Step Afrika!, the first professional company that practices traditional “stepping,” performed at Geneseo in the lofty Wadsworth Auditorium on Saturday Nov. 10. The sensational dance troupe has traveled all over the world performing and connecting with communities.
Young and old were amazed by the performers’ ability to complete complicated dance moves with obvious ease. Energy radiated off the performers as the audience clapped and yelled encouragements after particularly strong moves.
The performers encouraged a positive and cheerful environment as they involved the audience in judging a step challenge between the men and women dancers.
At one point, certain members of the audience were invited onstage. These participants were taught a few simple steps and then were allowed to sit on stage and watch the next section of the performance.
The performers were full of energy and a sense of unity radiated with their fellow performers onstage.
Step Afrika! company member Kiera Harley described the palpable connection the performers share.
“We are up there giving each other our energy, encouraging each other, we talk the whole time.” Harley said.
The performers pushed the audience to step out of their comfort zones by creating beats with claps as well as dancing on stage without instruction. The audience was receptive and cheered the other audience members who tried step.
Harley found it important to perform at a college and encourage the students to get involved.
“Stepping was founded in colleges by college students, it is a great opportunity to show them something that started right where they are and see how it has turned into a professional platform,” Harley said. “It is important to keep the tradition of stepping alive.”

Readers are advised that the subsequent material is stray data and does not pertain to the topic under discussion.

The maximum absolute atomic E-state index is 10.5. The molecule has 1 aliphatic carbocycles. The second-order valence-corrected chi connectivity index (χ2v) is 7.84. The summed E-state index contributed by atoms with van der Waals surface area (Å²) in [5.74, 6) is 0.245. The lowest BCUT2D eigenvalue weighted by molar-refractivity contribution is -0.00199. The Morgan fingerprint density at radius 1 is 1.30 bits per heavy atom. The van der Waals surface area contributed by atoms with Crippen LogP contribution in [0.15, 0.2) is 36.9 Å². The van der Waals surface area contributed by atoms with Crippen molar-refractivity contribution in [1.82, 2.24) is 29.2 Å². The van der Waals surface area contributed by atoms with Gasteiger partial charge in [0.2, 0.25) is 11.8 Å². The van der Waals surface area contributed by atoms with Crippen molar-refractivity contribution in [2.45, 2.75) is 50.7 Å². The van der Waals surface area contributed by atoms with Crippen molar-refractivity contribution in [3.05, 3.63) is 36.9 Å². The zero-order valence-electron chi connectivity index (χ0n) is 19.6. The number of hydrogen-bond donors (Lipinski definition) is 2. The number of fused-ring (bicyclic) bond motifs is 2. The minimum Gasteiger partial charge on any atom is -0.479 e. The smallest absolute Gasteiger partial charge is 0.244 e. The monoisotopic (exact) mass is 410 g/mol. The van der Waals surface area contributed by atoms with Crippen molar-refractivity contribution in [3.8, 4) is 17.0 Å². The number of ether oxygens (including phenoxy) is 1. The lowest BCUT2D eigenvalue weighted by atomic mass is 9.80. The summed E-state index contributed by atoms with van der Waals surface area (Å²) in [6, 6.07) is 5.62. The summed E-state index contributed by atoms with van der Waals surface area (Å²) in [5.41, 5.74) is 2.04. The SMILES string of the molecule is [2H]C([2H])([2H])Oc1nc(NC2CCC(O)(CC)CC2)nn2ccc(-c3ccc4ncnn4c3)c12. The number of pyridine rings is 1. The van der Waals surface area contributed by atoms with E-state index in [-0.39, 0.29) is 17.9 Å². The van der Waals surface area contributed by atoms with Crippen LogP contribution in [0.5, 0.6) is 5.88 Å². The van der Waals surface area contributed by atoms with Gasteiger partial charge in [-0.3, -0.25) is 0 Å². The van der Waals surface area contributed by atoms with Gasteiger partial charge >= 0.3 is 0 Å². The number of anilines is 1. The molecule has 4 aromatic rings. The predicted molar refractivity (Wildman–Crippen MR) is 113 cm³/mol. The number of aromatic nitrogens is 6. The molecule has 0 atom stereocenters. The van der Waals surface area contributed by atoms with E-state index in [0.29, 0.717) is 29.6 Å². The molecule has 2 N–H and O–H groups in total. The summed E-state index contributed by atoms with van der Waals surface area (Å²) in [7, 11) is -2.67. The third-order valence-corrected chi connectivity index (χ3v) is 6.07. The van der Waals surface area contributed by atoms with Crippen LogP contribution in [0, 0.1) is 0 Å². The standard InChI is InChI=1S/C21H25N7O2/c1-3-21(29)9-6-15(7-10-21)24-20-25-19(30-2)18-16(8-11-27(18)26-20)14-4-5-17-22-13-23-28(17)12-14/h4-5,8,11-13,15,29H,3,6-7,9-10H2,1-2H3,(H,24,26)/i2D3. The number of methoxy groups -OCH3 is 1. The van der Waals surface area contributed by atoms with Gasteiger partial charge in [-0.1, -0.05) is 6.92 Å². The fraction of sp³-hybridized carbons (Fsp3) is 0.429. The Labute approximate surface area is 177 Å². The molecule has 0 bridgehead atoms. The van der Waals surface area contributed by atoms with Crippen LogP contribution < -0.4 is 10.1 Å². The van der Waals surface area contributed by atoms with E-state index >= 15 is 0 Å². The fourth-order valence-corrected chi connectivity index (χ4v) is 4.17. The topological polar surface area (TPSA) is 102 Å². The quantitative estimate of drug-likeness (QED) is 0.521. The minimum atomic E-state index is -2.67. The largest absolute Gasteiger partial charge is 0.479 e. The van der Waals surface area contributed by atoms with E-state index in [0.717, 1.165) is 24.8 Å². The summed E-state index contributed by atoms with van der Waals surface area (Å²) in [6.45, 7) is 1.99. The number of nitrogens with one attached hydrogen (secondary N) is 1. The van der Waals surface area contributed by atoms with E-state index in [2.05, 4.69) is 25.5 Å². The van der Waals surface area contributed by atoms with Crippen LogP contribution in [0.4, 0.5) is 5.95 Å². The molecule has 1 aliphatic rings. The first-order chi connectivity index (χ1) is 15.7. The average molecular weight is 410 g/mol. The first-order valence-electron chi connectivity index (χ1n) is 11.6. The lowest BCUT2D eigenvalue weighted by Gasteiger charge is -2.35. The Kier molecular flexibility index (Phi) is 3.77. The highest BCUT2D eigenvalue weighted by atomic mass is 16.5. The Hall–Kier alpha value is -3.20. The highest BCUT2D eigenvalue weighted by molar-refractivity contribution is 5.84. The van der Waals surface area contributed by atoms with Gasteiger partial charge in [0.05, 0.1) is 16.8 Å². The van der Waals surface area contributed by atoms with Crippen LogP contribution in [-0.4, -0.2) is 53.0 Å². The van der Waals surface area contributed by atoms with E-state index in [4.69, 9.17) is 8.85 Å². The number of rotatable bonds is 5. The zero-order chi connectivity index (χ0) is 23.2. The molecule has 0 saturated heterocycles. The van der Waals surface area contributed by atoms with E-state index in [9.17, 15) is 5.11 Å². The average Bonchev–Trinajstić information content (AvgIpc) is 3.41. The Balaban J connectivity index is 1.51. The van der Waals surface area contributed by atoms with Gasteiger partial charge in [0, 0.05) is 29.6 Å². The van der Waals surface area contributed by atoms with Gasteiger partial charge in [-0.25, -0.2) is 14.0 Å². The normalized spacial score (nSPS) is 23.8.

The audience seemed pleasantly surprised by the level of talent the performers exhibited in the show. Everyone cheered and whistled after dancers showcased their skills and synchronization on stage.
Childhood and special education major sophomore Paige Chalfant came for her dance class but was blown away by the performance.
“I really love the mix of African dance and step dance, it was really nice to see the history behind everything,” Chalfant said. “I was surprised to see how they came from such different places. It was really interesting seeing that diversity and how talented they all were as they worked together.”
Harley wanted to emphasize the importance that performers placed on inspiring their audience.
“The audience should take away a sense of community. Try anything you’re excited about, go for it,” Harley said. “They should walk away motivated and inspired to go after whatever they want to do and be great at it.”
Chalfant was motivated by the diversity of the performers’ backgrounds and how well they worked together.
“The show raises awareness of different cultures,” Chalfant said. “It’s important to understand other people’s backgrounds and where they come from and what is important to them as it should be important to us as well.”
Step Afrika! had a beautiful performance that impressed and touched its audience while exerting powerful, positive energy.